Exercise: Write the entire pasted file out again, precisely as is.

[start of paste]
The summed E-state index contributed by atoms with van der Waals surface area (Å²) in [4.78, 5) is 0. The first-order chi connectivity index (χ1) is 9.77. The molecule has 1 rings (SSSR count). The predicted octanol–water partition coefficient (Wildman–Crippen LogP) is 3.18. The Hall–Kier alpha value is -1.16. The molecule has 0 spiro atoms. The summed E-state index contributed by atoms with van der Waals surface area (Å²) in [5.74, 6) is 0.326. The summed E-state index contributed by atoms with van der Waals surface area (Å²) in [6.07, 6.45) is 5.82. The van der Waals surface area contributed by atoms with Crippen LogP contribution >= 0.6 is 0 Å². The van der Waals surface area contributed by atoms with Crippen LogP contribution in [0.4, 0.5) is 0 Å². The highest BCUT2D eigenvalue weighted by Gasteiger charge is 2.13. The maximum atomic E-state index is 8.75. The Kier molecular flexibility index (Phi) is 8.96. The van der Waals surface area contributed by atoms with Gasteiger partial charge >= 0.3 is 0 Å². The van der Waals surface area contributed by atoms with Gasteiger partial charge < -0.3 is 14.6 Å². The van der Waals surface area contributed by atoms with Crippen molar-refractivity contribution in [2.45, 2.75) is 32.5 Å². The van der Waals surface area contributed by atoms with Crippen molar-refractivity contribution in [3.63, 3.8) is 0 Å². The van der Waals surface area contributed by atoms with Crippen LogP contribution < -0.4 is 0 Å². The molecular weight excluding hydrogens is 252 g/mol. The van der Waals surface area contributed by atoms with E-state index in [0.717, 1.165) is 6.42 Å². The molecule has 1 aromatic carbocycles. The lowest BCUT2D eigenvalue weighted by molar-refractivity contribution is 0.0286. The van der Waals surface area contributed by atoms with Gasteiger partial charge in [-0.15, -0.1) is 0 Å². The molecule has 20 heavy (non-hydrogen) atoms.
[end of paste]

The summed E-state index contributed by atoms with van der Waals surface area (Å²) in [4.78, 5) is 0. The first-order chi connectivity index (χ1) is 9.77. The molecule has 1 rings (SSSR count). The predicted octanol–water partition coefficient (Wildman–Crippen LogP) is 3.18. The Hall–Kier alpha value is -1.16. The molecule has 0 spiro atoms. The summed E-state index contributed by atoms with van der Waals surface area (Å²) in [5.74, 6) is 0.326. The summed E-state index contributed by atoms with van der Waals surface area (Å²) in [6.07, 6.45) is 5.82. The van der Waals surface area contributed by atoms with Crippen LogP contribution >= 0.6 is 0 Å². The van der Waals surface area contributed by atoms with Crippen LogP contribution in [0.4, 0.5) is 0 Å². The highest BCUT2D eigenvalue weighted by Gasteiger charge is 2.13. The maximum atomic E-state index is 8.75. The Kier molecular flexibility index (Phi) is 8.96. The van der Waals surface area contributed by atoms with Gasteiger partial charge >= 0.3 is 0 Å². The van der Waals surface area contributed by atoms with Gasteiger partial charge < -0.3 is 14.6 Å². The van der Waals surface area contributed by atoms with Crippen molar-refractivity contribution in [2.45, 2.75) is 32.5 Å². The van der Waals surface area contributed by atoms with Crippen molar-refractivity contribution in [3.63, 3.8) is 0 Å². The van der Waals surface area contributed by atoms with Crippen LogP contribution < -0.4 is 0 Å². The molecular weight excluding hydrogens is 252 g/mol. The van der Waals surface area contributed by atoms with E-state index in [0.717, 1.165) is 6.42 Å². The molecule has 1 aromatic carbocycles. The lowest BCUT2D eigenvalue weighted by molar-refractivity contribution is 0.0286. The van der Waals surface area contributed by atoms with Gasteiger partial charge in [-0.15, -0.1) is 0 Å². The molecule has 20 heavy (non-hydrogen) atoms.